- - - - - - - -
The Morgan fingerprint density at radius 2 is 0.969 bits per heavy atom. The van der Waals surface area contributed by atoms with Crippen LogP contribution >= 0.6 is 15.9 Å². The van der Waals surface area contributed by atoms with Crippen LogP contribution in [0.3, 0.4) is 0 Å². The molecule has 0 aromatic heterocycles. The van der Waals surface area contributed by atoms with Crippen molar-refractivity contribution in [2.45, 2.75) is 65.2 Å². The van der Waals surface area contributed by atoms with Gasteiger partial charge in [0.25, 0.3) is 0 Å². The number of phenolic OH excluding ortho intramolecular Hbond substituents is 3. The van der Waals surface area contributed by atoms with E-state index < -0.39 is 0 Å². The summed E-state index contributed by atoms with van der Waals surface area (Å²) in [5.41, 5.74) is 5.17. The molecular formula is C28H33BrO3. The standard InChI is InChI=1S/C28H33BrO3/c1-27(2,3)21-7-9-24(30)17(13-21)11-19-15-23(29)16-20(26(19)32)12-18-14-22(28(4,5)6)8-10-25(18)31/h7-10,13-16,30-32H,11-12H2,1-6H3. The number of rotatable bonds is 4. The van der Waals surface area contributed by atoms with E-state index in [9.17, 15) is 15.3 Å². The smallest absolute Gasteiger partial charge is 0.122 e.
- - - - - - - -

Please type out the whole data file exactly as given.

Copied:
The Morgan fingerprint density at radius 2 is 0.969 bits per heavy atom. The van der Waals surface area contributed by atoms with Crippen LogP contribution >= 0.6 is 15.9 Å². The van der Waals surface area contributed by atoms with Crippen LogP contribution in [0.3, 0.4) is 0 Å². The molecule has 0 aromatic heterocycles. The van der Waals surface area contributed by atoms with Crippen molar-refractivity contribution in [2.45, 2.75) is 65.2 Å². The van der Waals surface area contributed by atoms with Gasteiger partial charge in [0.25, 0.3) is 0 Å². The number of phenolic OH excluding ortho intramolecular Hbond substituents is 3. The van der Waals surface area contributed by atoms with E-state index < -0.39 is 0 Å². The summed E-state index contributed by atoms with van der Waals surface area (Å²) in [5.41, 5.74) is 5.17. The molecular formula is C28H33BrO3. The standard InChI is InChI=1S/C28H33BrO3/c1-27(2,3)21-7-9-24(30)17(13-21)11-19-15-23(29)16-20(26(19)32)12-18-14-22(28(4,5)6)8-10-25(18)31/h7-10,13-16,30-32H,11-12H2,1-6H3. The number of rotatable bonds is 4. The van der Waals surface area contributed by atoms with E-state index in [9.17, 15) is 15.3 Å². The smallest absolute Gasteiger partial charge is 0.122 e.